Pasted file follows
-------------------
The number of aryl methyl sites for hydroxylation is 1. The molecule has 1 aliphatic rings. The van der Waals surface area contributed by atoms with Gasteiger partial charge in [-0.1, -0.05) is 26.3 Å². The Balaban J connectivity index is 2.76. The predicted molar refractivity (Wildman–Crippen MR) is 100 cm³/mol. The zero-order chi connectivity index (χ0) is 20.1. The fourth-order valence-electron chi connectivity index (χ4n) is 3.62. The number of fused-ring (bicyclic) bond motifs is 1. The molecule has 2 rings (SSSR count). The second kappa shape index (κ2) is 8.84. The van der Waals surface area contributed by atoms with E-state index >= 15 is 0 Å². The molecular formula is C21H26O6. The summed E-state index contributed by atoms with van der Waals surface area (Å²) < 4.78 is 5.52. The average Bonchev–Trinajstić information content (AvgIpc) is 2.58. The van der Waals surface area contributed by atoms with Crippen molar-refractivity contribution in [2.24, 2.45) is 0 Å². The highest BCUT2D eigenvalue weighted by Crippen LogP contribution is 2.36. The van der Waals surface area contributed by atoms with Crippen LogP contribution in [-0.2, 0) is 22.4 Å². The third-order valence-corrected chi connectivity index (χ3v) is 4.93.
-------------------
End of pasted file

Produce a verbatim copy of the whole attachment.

The number of aryl methyl sites for hydroxylation is 1. The molecule has 1 aliphatic rings. The van der Waals surface area contributed by atoms with Gasteiger partial charge in [-0.1, -0.05) is 26.3 Å². The Balaban J connectivity index is 2.76. The predicted molar refractivity (Wildman–Crippen MR) is 100 cm³/mol. The zero-order chi connectivity index (χ0) is 20.1. The fourth-order valence-electron chi connectivity index (χ4n) is 3.62. The number of fused-ring (bicyclic) bond motifs is 1. The molecule has 2 rings (SSSR count). The second kappa shape index (κ2) is 8.84. The van der Waals surface area contributed by atoms with E-state index >= 15 is 0 Å². The molecular formula is C21H26O6. The summed E-state index contributed by atoms with van der Waals surface area (Å²) < 4.78 is 5.52. The average Bonchev–Trinajstić information content (AvgIpc) is 2.58. The van der Waals surface area contributed by atoms with Crippen molar-refractivity contribution in [2.24, 2.45) is 0 Å². The highest BCUT2D eigenvalue weighted by Crippen LogP contribution is 2.36. The van der Waals surface area contributed by atoms with Crippen LogP contribution in [-0.2, 0) is 22.4 Å². The third-order valence-corrected chi connectivity index (χ3v) is 4.93.